Here’s the kicker: Im a marine biologist. I did marine biology in Iowa! On one of my trips there, my hotel was in… Coralville!


(Steve Johgart) #65

Ah. Yes. Fixed. My old brain can’t quite comprehend numbers that small.


(Gordon Moynes) #66

Just because Canada needs some more representation I am 67 and live in Central Alberta, Canada.

Holiday cheers to all, especially the TidBITS staff who keep this fantastic List rolling along and all the excellent contributors that my lurking has learned so much from.

Gord


(Tommy Weir) #67

My first hard drive was in my Amiga 2000. A 40Mb addon which cost a 1000. The computer had 5Mb RAM which was just crazy. It still boots, still loads up Sculpt 4D. Last time I loaded it up I hunted in vain for a Shut Down option in the menu bar. A search online reminded me… listen for the hard drive to spin down then hit the power switch.


(Adam Engst) #68

My first hard drive was one I assembled around 1988 from a large external case with enough space and power for 5 half-height drives, a Seagate 238R 30 MB drive, a controller board, and a SCSI converter board. I originally built the drive for an Atari 1040 ST that I used for the first few years of college, but then, when Tonya and I got our first Mac, an SE, I converted it from the Atari’s ASCI to the Mac’s SCSI. That involved building a cable, which my father-in-law helped with. We needed something to test continuity on each of the 25 pins, and the only thing I had around that could easily be repurposed to complete a circuit was a machine-gun water pistol someone had given me. So for each pin, we’d touch the connections and wait for the noise of the water gun going off. Turning the case on sounded like an airplane warming up its engines, but it was super cheap compared to the hard drives of the time.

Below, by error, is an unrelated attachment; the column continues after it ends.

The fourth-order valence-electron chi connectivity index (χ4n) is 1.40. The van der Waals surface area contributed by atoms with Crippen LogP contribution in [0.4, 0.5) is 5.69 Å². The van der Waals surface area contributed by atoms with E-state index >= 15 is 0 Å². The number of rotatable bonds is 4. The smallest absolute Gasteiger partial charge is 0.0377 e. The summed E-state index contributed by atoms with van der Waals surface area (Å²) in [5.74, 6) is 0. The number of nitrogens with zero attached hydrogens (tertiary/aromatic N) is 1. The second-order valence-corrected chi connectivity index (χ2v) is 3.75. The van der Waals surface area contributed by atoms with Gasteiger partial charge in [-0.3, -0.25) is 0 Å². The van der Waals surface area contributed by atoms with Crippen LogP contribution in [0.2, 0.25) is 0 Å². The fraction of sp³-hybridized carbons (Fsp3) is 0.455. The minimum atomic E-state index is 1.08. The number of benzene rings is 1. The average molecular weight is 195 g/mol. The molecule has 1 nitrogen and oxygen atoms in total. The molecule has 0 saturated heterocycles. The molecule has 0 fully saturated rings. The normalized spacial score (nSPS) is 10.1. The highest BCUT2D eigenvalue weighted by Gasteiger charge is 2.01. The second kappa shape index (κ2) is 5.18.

(Richard Rettke) #69

My first Hard Drive was a 10MB that set me back about $1200. It was SCSI and I simply don’t remember for sure which computer I had at the time, but I’m guessing either an SE or the SE 30.


(Ron Risley) #70

I’m 60 and live in Northern California. In the 1970’s and 80’s I did a lot of embedded systems designs focused on telecommunications and security. I bought an original Macintosh in early 1984 and developed some shareware and commercial products for it, though mostly I used it as a development platform for my other work. At the end of the 1980’s, I went back to school for 13 years of medical education and emerged as a family doctor and psychiatrist, and IT work became more of an overgrown hobby. I wrote and maintain an open-source electronic medical records system (it was self-defense; the market is saturated with garbage!) and I still run a distributed network of dozens of servers supporting my practice as well as a number of not-for-profit causes. The servers are mostly Linux-based, but the user-facing systems are almost all macOS machines.